If you’ve ever gotten a tattoo or observed someone getting one, you may have noticed a blue gel being applied to the skin during the tattooing process. This blue gel is commonly known as “tattoo goo” or “tattoo ointment,” and it plays a crucial role in the tattooing procedure and subsequent aftercare. In this article, we will explore the purpose of blue gel tattoo and its importance.
The blue gel used on tattoos is typically a petroleum-based ointment, commonly referred to as a tattoo aftercare product. It is specifically formulated to protect the newly tattooed skin, promote healing, and preserve the appearance of the tattoo. Let’s delve into its primary functions:
During the tattooing process, the blue gel serves as a lubricant, allowing the tattoo needle to glide smoothly over the skin. This lubrication helps the tattoo artist create precise lines and shading, ensuring a clean and well-executed design.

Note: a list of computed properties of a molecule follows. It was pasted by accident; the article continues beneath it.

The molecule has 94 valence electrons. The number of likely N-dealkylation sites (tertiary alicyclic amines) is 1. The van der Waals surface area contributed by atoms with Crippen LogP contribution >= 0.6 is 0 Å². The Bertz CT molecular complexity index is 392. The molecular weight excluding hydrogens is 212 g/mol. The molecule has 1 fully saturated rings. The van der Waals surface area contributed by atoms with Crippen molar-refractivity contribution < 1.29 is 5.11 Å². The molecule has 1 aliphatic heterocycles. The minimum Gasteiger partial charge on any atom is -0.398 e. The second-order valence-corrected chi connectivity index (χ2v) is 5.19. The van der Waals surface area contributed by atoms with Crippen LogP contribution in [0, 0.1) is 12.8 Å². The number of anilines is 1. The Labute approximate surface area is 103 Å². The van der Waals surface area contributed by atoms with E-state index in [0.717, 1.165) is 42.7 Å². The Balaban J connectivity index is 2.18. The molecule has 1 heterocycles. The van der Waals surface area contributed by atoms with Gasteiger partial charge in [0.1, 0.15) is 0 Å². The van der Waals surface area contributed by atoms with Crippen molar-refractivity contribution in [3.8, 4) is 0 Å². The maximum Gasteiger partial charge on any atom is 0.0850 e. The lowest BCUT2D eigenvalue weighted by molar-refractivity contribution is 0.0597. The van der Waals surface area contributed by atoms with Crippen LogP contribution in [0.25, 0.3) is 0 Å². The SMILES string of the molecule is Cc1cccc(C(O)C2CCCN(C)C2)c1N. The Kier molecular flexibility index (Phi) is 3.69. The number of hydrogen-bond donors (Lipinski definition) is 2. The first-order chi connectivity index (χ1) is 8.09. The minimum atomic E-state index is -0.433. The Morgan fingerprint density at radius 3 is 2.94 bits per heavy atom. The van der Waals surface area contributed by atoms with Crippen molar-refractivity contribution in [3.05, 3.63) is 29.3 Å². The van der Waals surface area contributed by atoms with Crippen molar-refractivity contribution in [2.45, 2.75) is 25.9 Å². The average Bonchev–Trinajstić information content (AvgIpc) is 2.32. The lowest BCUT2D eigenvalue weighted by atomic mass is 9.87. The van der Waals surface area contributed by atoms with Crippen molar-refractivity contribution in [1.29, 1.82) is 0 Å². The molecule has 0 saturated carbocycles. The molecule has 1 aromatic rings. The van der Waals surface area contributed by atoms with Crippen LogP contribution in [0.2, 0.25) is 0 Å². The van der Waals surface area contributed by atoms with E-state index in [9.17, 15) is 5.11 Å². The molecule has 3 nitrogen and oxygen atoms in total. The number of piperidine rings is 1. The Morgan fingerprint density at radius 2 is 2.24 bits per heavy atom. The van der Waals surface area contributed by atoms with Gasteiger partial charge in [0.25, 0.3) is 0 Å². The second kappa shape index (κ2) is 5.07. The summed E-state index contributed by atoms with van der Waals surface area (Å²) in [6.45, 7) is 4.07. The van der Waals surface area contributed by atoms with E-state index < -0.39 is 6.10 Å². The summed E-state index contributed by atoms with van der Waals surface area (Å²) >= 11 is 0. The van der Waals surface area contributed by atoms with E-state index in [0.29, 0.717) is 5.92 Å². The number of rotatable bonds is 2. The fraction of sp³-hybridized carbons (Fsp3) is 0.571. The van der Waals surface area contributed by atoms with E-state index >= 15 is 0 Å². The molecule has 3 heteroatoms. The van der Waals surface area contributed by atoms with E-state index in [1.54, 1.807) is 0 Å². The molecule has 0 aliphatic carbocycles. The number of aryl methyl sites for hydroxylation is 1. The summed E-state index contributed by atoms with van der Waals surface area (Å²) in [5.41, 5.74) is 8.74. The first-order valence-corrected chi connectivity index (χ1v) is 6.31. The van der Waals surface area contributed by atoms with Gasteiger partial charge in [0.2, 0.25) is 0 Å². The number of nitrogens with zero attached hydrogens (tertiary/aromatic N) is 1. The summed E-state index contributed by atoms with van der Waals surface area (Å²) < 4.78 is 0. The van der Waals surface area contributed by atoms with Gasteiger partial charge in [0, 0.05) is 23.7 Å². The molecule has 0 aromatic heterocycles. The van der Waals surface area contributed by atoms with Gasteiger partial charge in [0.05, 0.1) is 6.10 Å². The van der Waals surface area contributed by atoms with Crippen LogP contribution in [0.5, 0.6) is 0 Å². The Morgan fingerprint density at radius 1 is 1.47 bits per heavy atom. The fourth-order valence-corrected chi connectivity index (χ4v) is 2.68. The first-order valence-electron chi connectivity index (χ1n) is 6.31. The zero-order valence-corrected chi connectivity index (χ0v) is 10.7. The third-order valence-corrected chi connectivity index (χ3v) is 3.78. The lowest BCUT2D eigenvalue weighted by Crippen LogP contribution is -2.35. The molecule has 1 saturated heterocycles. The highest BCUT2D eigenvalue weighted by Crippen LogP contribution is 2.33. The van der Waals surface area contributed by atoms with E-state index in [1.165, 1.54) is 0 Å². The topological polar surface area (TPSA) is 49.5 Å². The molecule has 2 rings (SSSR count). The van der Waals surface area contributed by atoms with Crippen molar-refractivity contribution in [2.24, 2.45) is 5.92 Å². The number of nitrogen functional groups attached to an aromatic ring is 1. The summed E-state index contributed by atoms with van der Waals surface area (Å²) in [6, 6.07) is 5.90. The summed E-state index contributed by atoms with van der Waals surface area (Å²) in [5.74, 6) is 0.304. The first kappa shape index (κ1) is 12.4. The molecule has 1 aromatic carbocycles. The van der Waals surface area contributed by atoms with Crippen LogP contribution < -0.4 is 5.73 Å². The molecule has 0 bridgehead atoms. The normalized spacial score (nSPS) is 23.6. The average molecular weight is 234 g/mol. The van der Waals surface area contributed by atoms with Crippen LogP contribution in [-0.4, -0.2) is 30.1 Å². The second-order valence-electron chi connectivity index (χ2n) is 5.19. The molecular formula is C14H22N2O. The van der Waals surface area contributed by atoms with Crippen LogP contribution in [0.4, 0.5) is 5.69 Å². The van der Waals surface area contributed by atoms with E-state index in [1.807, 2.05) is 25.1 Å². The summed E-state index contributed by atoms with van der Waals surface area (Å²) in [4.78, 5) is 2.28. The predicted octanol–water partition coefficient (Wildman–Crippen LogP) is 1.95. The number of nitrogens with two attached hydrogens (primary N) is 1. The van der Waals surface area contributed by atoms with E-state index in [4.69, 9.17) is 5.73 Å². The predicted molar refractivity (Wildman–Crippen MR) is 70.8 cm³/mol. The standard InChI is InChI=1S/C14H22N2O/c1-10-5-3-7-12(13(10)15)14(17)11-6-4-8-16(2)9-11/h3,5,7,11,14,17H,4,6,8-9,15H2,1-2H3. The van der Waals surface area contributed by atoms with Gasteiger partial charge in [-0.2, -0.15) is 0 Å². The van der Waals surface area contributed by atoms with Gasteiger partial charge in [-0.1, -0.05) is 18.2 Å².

Tattooing involves the penetration of the skin, which can cause dryness and irritation. The blue gel helps to keep the tattooed area hydrated by forming a barrier on the skin’s surface. This barrier locks in moisture and prevents the tattoo from drying out, promoting optimal healing.
Fresh tattoos are susceptible to bacterial infections and external irritants. The blue gel acts as a protective layer, shielding the tattooed skin from dirt, germs, and environmental factors that may impede the healing process. It creates a barrier that reduces the risk of infection and ensures a clean healing environment.
Tattooing involves breaking the skin, which initiates a natural healing response. The blue gel helps to soothe and calm the tattooed area, reducing redness, swelling, and discomfort. It can alleviate itching, which is a common part of the healing process, and aid in the formation of a scab, which protects the tattoo during the initial healing stages.
It’s important to note that the specific brand and composition of the blue gel may vary. Some tattoo artists may use specific products they prefer, while others may opt for alternatives or homemade solutions. Common ingredients found in tattoo aftercare products include petroleum jelly, lanolin, beeswax, and various botanical extracts known for their soothing and moisturizing properties.